The Ladin Language and Ladinia


The denomination "ladin language" refers to a large group of idioms of latin roots, which are spread all along the central and eastern Alps. Within the group three principal varieties can be identified: western ladin (or Rumantsch) in the Grigions of Switzerland; central ladin (or Dolomitic Ladin) in the valleys of the Dolomites; eastern ladin (or Friulano) in Friuli. Because of their different geographical origin the idioms spoken in the Dolomites are considered as belonging to two families, one of which is the "atesina" and the other is the "cadorina". In the same area there are even valleys where the language sounds like a mixture of ladin and venetian elements.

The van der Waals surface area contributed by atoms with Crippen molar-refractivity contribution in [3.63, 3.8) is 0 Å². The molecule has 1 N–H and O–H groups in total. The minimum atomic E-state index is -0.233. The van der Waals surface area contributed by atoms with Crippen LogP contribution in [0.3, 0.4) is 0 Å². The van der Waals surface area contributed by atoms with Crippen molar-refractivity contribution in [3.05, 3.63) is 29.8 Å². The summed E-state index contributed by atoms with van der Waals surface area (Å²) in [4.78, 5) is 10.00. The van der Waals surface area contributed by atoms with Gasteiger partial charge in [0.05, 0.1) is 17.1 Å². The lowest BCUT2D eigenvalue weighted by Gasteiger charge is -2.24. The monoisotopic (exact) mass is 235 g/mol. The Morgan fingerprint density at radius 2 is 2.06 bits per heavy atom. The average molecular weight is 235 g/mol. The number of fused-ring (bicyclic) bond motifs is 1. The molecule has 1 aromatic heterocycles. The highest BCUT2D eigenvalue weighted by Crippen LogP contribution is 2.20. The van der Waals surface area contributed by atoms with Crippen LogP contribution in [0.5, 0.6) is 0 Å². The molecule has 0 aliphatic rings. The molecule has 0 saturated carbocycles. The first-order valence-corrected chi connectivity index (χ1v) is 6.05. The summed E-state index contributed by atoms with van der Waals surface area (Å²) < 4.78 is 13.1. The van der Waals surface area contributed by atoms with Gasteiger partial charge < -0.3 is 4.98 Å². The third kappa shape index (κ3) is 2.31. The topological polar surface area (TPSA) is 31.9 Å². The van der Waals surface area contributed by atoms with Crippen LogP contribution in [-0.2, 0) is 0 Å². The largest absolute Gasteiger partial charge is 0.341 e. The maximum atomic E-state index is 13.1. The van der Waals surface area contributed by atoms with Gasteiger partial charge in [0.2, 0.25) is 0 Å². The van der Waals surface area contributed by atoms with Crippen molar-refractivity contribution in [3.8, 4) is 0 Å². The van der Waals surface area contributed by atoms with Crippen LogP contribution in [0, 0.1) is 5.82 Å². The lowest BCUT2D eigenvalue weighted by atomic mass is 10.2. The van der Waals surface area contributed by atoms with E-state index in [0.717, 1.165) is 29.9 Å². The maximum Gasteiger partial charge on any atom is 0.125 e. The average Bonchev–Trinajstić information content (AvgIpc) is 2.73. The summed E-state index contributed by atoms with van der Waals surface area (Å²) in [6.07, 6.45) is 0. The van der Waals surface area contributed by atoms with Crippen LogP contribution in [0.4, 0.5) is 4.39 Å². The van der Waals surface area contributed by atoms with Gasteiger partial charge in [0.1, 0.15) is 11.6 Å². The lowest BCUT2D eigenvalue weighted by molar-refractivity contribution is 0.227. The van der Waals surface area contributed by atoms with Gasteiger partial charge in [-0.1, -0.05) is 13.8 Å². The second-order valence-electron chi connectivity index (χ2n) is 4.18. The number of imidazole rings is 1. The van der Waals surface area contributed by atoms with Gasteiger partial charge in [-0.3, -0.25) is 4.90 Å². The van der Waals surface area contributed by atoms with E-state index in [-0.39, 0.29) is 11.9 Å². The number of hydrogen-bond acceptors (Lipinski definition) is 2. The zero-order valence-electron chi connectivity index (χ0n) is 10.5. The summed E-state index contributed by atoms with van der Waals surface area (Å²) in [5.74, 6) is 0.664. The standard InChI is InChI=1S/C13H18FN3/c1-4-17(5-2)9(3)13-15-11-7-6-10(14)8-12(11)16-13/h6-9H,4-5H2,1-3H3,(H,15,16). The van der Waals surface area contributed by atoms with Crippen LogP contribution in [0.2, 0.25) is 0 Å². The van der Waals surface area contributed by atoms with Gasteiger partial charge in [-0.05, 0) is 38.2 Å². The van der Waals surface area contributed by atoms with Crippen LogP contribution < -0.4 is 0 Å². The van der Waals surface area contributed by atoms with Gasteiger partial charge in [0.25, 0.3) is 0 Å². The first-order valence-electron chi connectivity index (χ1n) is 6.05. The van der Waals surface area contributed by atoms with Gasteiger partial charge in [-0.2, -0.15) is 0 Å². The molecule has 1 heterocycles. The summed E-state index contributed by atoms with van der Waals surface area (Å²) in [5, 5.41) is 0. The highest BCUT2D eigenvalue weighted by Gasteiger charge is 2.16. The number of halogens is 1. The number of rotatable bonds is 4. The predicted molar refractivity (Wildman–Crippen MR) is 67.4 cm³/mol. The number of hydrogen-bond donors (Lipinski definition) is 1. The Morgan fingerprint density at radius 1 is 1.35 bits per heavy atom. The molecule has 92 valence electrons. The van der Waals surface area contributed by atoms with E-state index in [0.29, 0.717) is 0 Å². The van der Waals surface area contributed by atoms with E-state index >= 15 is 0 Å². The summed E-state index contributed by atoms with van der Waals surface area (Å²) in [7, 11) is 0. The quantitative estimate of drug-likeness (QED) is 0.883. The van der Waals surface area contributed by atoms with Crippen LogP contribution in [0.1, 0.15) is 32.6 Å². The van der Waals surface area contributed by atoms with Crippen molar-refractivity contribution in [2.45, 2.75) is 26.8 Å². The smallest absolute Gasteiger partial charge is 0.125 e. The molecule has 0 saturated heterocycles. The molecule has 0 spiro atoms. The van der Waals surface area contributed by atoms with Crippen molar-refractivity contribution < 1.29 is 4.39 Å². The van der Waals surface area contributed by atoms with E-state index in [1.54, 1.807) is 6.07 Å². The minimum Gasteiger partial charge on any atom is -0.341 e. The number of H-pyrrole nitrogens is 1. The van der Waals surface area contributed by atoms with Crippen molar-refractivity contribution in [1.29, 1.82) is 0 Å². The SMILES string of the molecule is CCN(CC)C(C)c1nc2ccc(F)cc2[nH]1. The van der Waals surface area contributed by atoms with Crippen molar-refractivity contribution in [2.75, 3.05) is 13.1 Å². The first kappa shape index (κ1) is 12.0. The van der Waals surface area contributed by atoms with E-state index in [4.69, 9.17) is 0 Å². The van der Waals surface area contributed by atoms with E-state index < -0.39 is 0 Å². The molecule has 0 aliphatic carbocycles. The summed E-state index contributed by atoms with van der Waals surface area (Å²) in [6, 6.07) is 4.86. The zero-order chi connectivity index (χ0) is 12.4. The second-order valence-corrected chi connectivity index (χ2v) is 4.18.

Recently, mixing some local idioms, two standard varieties have been created: the Rumantsch Grischun in Switzerland and the Ladin Dolomitan in the Dolomites. In Friuli the idiom of the midlands is widely accepted as regional standard.

In the Dolomites, Ladinia is devided in two macro-areas. In the west, under the name of Ladinia Brissino-tirolese, five valleys consider themselves as one community: Gardena, Badia, Fassa, Livinallongo and Ampezzo. This particular partnership is due to historical reasons: they all used to be part of Bressanone's countryside in South Tyrol, up to the end of World War I. Nowadays they are devided by administrative boundaries, both regional and provincial. In the east, the so called Ladinia Bellunese puts together the valleys of the Magnifica Comunità del Cadore (Cadore and Comelico), Agordino and Zoldo, which used to be territories belonging to the Republic of Venice. They are included in the Province of Belluno today.

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